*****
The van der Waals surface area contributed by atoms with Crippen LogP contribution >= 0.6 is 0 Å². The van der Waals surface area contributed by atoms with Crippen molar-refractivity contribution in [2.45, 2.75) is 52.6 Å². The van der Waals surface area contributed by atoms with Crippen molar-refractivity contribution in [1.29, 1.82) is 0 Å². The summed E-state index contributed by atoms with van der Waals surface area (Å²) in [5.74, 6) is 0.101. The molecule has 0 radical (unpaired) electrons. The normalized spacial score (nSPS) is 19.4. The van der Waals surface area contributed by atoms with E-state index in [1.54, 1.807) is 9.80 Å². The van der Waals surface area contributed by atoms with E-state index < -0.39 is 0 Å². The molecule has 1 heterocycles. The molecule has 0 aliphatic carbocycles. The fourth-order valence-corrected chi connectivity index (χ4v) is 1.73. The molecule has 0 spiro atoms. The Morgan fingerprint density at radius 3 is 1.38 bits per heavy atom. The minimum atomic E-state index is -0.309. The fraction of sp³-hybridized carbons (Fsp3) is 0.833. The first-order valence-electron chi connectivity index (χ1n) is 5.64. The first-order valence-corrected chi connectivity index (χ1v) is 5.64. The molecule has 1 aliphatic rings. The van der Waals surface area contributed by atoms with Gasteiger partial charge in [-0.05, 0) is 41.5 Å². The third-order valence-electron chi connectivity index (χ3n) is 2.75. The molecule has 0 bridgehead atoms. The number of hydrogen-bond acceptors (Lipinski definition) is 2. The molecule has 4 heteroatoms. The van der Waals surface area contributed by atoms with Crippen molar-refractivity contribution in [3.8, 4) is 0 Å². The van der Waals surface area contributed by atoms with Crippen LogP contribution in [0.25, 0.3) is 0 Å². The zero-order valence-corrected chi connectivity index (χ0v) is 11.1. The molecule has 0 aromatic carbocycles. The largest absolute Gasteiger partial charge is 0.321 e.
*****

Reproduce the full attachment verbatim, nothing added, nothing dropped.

The van der Waals surface area contributed by atoms with Crippen LogP contribution >= 0.6 is 0 Å². The van der Waals surface area contributed by atoms with Crippen molar-refractivity contribution in [2.45, 2.75) is 52.6 Å². The van der Waals surface area contributed by atoms with Crippen molar-refractivity contribution in [1.29, 1.82) is 0 Å². The summed E-state index contributed by atoms with van der Waals surface area (Å²) in [5.74, 6) is 0.101. The molecule has 0 radical (unpaired) electrons. The normalized spacial score (nSPS) is 19.4. The van der Waals surface area contributed by atoms with E-state index in [1.54, 1.807) is 9.80 Å². The van der Waals surface area contributed by atoms with E-state index < -0.39 is 0 Å². The molecule has 1 heterocycles. The molecule has 0 aliphatic carbocycles. The fourth-order valence-corrected chi connectivity index (χ4v) is 1.73. The molecule has 0 spiro atoms. The Morgan fingerprint density at radius 3 is 1.38 bits per heavy atom. The minimum atomic E-state index is -0.309. The fraction of sp³-hybridized carbons (Fsp3) is 0.833. The first-order valence-electron chi connectivity index (χ1n) is 5.64. The first-order valence-corrected chi connectivity index (χ1v) is 5.64. The molecule has 1 aliphatic rings. The van der Waals surface area contributed by atoms with Gasteiger partial charge in [-0.05, 0) is 41.5 Å². The third-order valence-electron chi connectivity index (χ3n) is 2.75. The molecule has 0 bridgehead atoms. The number of hydrogen-bond acceptors (Lipinski definition) is 2. The molecule has 4 heteroatoms. The van der Waals surface area contributed by atoms with Crippen molar-refractivity contribution in [3.8, 4) is 0 Å². The van der Waals surface area contributed by atoms with Crippen LogP contribution in [0.25, 0.3) is 0 Å². The zero-order valence-corrected chi connectivity index (χ0v) is 11.1. The molecule has 0 aromatic carbocycles. The largest absolute Gasteiger partial charge is 0.321 e.